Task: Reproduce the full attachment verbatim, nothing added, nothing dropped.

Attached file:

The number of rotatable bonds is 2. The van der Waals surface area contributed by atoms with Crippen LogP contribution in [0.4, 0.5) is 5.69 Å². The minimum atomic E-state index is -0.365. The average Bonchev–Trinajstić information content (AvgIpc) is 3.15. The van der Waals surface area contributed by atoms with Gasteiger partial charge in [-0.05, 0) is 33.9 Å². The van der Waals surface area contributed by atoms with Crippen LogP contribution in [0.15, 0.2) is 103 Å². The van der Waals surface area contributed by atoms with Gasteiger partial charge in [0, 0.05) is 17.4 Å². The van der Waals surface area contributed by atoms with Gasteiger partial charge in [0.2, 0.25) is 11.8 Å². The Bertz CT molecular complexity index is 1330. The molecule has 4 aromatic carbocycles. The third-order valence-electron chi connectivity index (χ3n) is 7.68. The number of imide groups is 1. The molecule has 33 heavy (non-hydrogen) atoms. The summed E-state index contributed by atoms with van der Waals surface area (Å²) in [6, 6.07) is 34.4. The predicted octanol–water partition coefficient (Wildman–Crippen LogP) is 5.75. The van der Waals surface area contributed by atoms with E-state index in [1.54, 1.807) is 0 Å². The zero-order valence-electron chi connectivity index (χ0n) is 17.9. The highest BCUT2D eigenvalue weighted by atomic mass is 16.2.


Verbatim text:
The number of rotatable bonds is 2. The van der Waals surface area contributed by atoms with Crippen LogP contribution in [0.4, 0.5) is 5.69 Å². The minimum atomic E-state index is -0.365. The average Bonchev–Trinajstić information content (AvgIpc) is 3.15. The van der Waals surface area contributed by atoms with Gasteiger partial charge in [-0.05, 0) is 33.9 Å². The van der Waals surface area contributed by atoms with Crippen LogP contribution in [0.15, 0.2) is 103 Å². The van der Waals surface area contributed by atoms with Gasteiger partial charge in [0, 0.05) is 17.4 Å². The van der Waals surface area contributed by atoms with Gasteiger partial charge in [0.2, 0.25) is 11.8 Å². The Bertz CT molecular complexity index is 1330. The molecule has 4 aromatic carbocycles. The third-order valence-electron chi connectivity index (χ3n) is 7.68. The number of imide groups is 1. The molecule has 33 heavy (non-hydrogen) atoms. The summed E-state index contributed by atoms with van der Waals surface area (Å²) in [6, 6.07) is 34.4. The predicted octanol–water partition coefficient (Wildman–Crippen LogP) is 5.75. The van der Waals surface area contributed by atoms with E-state index in [1.54, 1.807) is 0 Å². The zero-order valence-electron chi connectivity index (χ0n) is 17.9. The highest BCUT2D eigenvalue weighted by atomic mass is 16.2.